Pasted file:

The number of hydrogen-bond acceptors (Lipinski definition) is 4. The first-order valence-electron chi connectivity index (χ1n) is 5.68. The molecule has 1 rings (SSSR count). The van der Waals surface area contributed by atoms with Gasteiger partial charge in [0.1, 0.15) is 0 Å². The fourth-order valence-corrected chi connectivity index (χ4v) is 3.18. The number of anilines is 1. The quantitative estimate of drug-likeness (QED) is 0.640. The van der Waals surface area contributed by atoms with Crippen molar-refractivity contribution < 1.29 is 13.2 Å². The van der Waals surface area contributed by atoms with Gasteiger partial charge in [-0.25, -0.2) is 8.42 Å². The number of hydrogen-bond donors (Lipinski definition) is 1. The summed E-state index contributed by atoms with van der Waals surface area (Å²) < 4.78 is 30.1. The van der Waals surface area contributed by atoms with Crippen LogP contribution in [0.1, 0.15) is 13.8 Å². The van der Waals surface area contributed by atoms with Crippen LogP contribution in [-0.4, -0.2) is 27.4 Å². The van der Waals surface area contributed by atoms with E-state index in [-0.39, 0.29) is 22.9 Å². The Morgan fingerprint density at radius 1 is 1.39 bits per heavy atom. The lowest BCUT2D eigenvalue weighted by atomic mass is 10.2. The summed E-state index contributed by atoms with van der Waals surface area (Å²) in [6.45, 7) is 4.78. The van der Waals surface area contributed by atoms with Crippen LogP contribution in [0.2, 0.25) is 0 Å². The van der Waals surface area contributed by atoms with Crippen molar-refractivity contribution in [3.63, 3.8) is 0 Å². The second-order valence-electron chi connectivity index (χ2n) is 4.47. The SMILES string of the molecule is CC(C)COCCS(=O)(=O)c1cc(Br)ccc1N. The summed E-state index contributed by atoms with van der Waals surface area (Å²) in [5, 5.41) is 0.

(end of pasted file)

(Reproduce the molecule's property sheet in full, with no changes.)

The number of hydrogen-bond acceptors (Lipinski definition) is 4. The first-order valence-electron chi connectivity index (χ1n) is 5.68. The molecule has 1 rings (SSSR count). The van der Waals surface area contributed by atoms with Gasteiger partial charge in [0.1, 0.15) is 0 Å². The fourth-order valence-corrected chi connectivity index (χ4v) is 3.18. The number of anilines is 1. The quantitative estimate of drug-likeness (QED) is 0.640. The van der Waals surface area contributed by atoms with Crippen molar-refractivity contribution < 1.29 is 13.2 Å². The van der Waals surface area contributed by atoms with Gasteiger partial charge in [-0.25, -0.2) is 8.42 Å². The number of hydrogen-bond donors (Lipinski definition) is 1. The summed E-state index contributed by atoms with van der Waals surface area (Å²) < 4.78 is 30.1. The van der Waals surface area contributed by atoms with Crippen LogP contribution in [0.1, 0.15) is 13.8 Å². The van der Waals surface area contributed by atoms with Crippen LogP contribution in [-0.4, -0.2) is 27.4 Å². The van der Waals surface area contributed by atoms with E-state index in [-0.39, 0.29) is 22.9 Å². The Morgan fingerprint density at radius 1 is 1.39 bits per heavy atom. The lowest BCUT2D eigenvalue weighted by atomic mass is 10.2. The summed E-state index contributed by atoms with van der Waals surface area (Å²) in [6.45, 7) is 4.78. The van der Waals surface area contributed by atoms with Crippen LogP contribution in [0.2, 0.25) is 0 Å². The van der Waals surface area contributed by atoms with Crippen molar-refractivity contribution in [3.63, 3.8) is 0 Å². The second-order valence-electron chi connectivity index (χ2n) is 4.47. The SMILES string of the molecule is CC(C)COCCS(=O)(=O)c1cc(Br)ccc1N. The summed E-state index contributed by atoms with van der Waals surface area (Å²) in [5, 5.41) is 0.